• The states where students perform better than their demographic peers are often not the states with high scores overall.
  • “NAEP scores in all 50 states have increased more than would be expected based on demographic shifts between 2003 and 2013.”
  • Any state comparison using NAEP results needs to consider the demographic differences in students across states.  

In the study, Chingos cited an earlier study that found “63 percent of the variance in achievement was at the student level, 5 percent at the teacher level, 3 percent at the school level, and 2 percent at the district level.”  He goes on to indicate that the role the state and local government play would be even further removed.  However, he indicates that even if the state and federal policies and procedures account for a small percent of overall change, the impact of that small percent can have large impacts when looking across all students in the state or across states.  

The findings that Kansas ranks would be higher if adjusted for student demographic characteristics is contrary to claims made by some in the past that Kansas has students who are “easier to educate” than many states.

The finding that those states where students perform better than predicted based on demographic characteristics echos what KASB found when looking at “Higher Impact” states, as described in this previous blog post.

The author concluded his study with the following:

NAEP scores will become more useful for making comparisons across states if the underlying data include more detailed information on the characteristics of students and their families… Education researchers, policymakers, and practitioners are hungry for information on what works in education...   Coupling principles of sound research design with the use of NAEP data is critical to maximizing the positive impact of this vital resource.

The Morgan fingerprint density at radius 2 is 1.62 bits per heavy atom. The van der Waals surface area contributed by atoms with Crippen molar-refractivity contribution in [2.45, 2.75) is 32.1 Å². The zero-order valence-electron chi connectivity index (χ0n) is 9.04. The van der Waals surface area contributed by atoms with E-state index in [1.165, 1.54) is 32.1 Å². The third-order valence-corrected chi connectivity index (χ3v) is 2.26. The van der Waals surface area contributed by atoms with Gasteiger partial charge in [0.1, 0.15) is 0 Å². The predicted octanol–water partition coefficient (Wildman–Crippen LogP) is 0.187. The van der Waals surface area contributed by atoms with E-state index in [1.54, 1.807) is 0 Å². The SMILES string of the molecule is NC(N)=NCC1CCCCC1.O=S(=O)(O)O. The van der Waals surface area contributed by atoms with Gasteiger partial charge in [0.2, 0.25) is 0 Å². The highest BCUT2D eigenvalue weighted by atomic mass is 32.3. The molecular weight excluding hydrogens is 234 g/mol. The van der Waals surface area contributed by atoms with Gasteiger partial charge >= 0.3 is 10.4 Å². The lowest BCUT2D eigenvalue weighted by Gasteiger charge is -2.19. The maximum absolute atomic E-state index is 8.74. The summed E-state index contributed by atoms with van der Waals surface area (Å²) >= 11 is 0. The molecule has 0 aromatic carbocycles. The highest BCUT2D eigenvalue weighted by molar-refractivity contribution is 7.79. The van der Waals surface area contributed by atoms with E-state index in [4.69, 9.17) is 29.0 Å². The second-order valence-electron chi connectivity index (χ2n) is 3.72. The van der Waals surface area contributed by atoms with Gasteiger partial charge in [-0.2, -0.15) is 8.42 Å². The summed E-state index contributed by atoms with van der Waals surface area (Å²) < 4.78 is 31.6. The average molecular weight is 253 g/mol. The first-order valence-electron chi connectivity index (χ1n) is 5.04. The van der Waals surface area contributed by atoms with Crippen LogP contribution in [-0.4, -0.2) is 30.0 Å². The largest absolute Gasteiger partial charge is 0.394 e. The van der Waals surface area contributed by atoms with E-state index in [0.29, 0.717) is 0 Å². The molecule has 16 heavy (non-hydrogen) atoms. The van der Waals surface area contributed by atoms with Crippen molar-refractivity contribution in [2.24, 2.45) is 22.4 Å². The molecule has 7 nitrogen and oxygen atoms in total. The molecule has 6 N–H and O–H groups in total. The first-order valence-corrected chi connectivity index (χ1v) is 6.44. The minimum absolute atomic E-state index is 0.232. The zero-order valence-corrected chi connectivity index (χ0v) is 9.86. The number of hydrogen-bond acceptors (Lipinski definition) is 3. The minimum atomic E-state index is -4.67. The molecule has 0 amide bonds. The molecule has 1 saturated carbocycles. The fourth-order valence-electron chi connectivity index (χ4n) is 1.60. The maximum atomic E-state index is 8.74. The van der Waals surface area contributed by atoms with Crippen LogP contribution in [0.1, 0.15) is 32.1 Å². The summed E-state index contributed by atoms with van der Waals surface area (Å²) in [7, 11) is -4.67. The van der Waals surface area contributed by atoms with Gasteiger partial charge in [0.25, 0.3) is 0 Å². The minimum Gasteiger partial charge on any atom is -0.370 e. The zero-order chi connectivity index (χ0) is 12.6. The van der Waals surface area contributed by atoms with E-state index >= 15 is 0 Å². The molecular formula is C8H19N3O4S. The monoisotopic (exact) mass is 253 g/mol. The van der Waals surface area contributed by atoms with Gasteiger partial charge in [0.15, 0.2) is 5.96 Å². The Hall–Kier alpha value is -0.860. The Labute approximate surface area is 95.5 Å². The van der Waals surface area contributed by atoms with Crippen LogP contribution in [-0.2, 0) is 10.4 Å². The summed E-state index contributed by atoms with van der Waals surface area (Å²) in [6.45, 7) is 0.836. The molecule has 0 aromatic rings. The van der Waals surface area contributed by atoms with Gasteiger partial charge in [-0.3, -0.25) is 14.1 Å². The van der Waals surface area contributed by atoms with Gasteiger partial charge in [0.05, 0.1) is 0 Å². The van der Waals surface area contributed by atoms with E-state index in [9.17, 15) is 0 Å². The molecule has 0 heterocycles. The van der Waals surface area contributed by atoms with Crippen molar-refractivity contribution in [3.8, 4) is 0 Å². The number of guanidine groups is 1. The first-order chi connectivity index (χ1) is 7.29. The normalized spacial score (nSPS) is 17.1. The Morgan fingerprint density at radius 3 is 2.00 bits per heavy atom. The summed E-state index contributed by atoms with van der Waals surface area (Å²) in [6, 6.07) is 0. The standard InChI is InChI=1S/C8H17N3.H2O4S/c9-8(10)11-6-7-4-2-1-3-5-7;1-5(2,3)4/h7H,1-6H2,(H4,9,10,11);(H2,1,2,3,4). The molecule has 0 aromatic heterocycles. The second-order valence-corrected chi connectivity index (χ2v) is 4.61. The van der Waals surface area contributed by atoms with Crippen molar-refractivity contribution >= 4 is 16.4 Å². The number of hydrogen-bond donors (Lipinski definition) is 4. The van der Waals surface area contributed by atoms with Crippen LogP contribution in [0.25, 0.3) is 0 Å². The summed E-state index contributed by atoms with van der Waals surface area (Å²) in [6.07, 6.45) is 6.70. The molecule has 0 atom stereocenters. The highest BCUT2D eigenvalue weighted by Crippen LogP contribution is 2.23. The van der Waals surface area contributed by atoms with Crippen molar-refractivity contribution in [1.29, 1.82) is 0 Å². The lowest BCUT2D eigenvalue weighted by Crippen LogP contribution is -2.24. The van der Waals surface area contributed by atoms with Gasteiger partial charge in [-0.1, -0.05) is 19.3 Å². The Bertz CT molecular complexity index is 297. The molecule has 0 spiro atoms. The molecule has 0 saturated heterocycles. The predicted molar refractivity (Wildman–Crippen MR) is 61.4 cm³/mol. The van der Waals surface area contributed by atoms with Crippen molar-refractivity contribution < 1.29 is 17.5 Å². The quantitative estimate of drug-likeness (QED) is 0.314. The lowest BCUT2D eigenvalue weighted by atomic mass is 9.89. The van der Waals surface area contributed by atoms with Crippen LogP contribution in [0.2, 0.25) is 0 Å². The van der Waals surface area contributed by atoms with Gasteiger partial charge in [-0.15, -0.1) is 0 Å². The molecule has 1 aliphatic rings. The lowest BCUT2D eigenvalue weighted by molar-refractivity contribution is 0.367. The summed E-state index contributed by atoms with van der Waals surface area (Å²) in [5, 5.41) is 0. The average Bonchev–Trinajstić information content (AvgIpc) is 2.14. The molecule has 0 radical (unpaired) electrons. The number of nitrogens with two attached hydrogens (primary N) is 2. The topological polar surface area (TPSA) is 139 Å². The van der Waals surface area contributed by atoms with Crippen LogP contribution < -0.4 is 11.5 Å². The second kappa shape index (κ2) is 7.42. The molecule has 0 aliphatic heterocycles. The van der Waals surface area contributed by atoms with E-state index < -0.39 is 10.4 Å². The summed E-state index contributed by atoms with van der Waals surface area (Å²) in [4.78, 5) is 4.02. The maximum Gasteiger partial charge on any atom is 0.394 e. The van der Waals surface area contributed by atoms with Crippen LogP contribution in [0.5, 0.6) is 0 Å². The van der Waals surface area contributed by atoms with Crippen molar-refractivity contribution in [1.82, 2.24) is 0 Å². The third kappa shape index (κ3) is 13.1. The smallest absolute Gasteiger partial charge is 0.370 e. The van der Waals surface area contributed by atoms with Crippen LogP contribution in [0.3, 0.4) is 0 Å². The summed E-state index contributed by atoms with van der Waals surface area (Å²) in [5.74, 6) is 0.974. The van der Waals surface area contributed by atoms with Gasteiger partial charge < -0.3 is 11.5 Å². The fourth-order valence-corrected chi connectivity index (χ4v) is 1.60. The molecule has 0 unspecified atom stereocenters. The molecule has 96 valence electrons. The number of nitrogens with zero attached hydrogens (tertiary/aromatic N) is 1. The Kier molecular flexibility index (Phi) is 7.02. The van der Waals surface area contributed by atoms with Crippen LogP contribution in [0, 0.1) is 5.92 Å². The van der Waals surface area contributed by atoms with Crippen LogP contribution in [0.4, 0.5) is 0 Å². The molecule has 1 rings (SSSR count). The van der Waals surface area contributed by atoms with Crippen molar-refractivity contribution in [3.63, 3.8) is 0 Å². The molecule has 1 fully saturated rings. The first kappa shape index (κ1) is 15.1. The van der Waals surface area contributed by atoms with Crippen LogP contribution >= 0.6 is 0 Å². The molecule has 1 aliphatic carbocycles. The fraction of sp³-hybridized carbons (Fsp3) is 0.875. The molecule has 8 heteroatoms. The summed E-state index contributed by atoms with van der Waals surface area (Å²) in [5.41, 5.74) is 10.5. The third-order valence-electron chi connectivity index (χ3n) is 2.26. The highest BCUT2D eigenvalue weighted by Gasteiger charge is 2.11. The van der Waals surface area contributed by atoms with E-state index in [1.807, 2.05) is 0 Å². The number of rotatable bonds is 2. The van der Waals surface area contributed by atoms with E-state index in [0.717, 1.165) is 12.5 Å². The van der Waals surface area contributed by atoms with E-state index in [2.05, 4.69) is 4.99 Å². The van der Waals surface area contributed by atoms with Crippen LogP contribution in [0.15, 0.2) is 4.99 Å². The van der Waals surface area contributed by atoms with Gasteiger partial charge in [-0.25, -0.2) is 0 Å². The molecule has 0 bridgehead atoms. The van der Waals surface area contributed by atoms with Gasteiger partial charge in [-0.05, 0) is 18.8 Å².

Wednesday, June 1, 2016

The Effects of School Spending on Education and Economic Outcomes: Evidence from School Finance Reforms

The following post presents research or analyses from outside KASB and is presented for information purposes.  KASB neither endorses nor refutes the conclusions or recommendations contained herein.for your consideration.gif


“The Effects of School Spending on Education and Economic Outcomes:  Evidence from School Finance Reforms”


In January, a working paper with the title above was released by the National Bureau of Economic Research.  You can find it here.  


The paper described an analysis conducted by researchers at Northwestern University and the University of California to determine the impact of court-mandated school finance reforms.  They looked at “nationally-representative data on children board between 1955 and 1985 and followed through 2011” to see how the type and timing of school funding reform impacted the adult outcomes for these students.  


The authors noted that national studies that correlated school resources with student outcomes usually find little association, so they wanted to do a more targeted analysis to specifically determine how school funding reforms impact outcomes for students.  


The study found that “a 10 percent increase in per-pupil spending each year for all twelve years of public school leads to 0.27 more completed years of education, 7.25 percent higher wages, and a 3.67 percentage-point reduction in the annual incidence of adult poverty.”  They further found that these effects were “much more pronounced for children from low-income families.”


The authors also found that “exogenous spending increases were associated with sizeable improvements in measured school quality, including reductions in student-to-teacher ratios, increases in teacher salaries, and longer school years.”


So what does this mean?  The authors conclude the study with the following:


...many have questioned whether money matters, and whether increased school spending can improve the lifetime outcomes of children from disadvantaged backgrounds.  Our findings indicate that state school finance reform policies can improve student outcomes and help reduce the intergenerational transmission of poverty.  Money alone may not be sufficient, but our findings indicate that provision of adequate funding may be a necessary condition.  Importantly, we find that how the money is spend may be important.  As such, to be most effective it is likely that spending increases should be coupled with systems that help ensure spending is allocated toward the most productive uses.